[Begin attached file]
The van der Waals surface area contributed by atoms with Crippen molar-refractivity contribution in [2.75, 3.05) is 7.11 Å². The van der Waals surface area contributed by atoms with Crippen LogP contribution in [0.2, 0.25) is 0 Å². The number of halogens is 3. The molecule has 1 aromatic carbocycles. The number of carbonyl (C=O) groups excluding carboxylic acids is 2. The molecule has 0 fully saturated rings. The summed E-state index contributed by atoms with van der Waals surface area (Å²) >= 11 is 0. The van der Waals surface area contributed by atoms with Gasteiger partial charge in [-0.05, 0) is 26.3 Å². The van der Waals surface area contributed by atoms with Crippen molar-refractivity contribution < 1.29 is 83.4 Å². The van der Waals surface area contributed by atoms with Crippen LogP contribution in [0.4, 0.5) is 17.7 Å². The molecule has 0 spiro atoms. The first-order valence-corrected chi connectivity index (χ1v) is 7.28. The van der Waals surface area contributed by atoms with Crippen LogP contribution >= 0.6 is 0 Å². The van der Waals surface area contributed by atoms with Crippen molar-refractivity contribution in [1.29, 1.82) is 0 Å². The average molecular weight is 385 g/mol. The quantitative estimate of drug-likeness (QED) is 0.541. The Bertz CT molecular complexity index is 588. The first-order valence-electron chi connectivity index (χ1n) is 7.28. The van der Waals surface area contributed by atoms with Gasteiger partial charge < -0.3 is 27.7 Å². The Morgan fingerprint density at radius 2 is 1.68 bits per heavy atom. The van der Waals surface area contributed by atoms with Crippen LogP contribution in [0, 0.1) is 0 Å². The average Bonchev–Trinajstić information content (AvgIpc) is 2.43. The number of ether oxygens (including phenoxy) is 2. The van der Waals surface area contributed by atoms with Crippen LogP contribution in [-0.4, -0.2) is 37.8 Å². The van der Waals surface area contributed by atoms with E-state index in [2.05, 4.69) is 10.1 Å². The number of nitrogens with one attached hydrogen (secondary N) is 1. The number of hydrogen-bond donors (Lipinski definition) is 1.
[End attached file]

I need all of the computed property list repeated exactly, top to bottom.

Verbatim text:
The van der Waals surface area contributed by atoms with Crippen molar-refractivity contribution in [2.75, 3.05) is 7.11 Å². The van der Waals surface area contributed by atoms with Crippen LogP contribution in [0.2, 0.25) is 0 Å². The number of halogens is 3. The molecule has 1 aromatic carbocycles. The number of carbonyl (C=O) groups excluding carboxylic acids is 2. The molecule has 0 fully saturated rings. The summed E-state index contributed by atoms with van der Waals surface area (Å²) >= 11 is 0. The van der Waals surface area contributed by atoms with Gasteiger partial charge in [-0.05, 0) is 26.3 Å². The van der Waals surface area contributed by atoms with Crippen molar-refractivity contribution < 1.29 is 83.4 Å². The van der Waals surface area contributed by atoms with Crippen LogP contribution in [0.4, 0.5) is 17.7 Å². The molecule has 0 spiro atoms. The first-order valence-corrected chi connectivity index (χ1v) is 7.28. The van der Waals surface area contributed by atoms with Crippen LogP contribution >= 0.6 is 0 Å². The van der Waals surface area contributed by atoms with Crippen molar-refractivity contribution in [1.29, 1.82) is 0 Å². The average molecular weight is 385 g/mol. The quantitative estimate of drug-likeness (QED) is 0.541. The Bertz CT molecular complexity index is 588. The first-order valence-electron chi connectivity index (χ1n) is 7.28. The van der Waals surface area contributed by atoms with Gasteiger partial charge < -0.3 is 27.7 Å². The Morgan fingerprint density at radius 2 is 1.68 bits per heavy atom. The van der Waals surface area contributed by atoms with Crippen LogP contribution in [0, 0.1) is 0 Å². The average Bonchev–Trinajstić information content (AvgIpc) is 2.43. The number of ether oxygens (including phenoxy) is 2. The van der Waals surface area contributed by atoms with Crippen LogP contribution in [-0.4, -0.2) is 37.8 Å². The van der Waals surface area contributed by atoms with E-state index in [2.05, 4.69) is 10.1 Å². The number of nitrogens with one attached hydrogen (secondary N) is 1. The number of hydrogen-bond donors (Lipinski definition) is 1.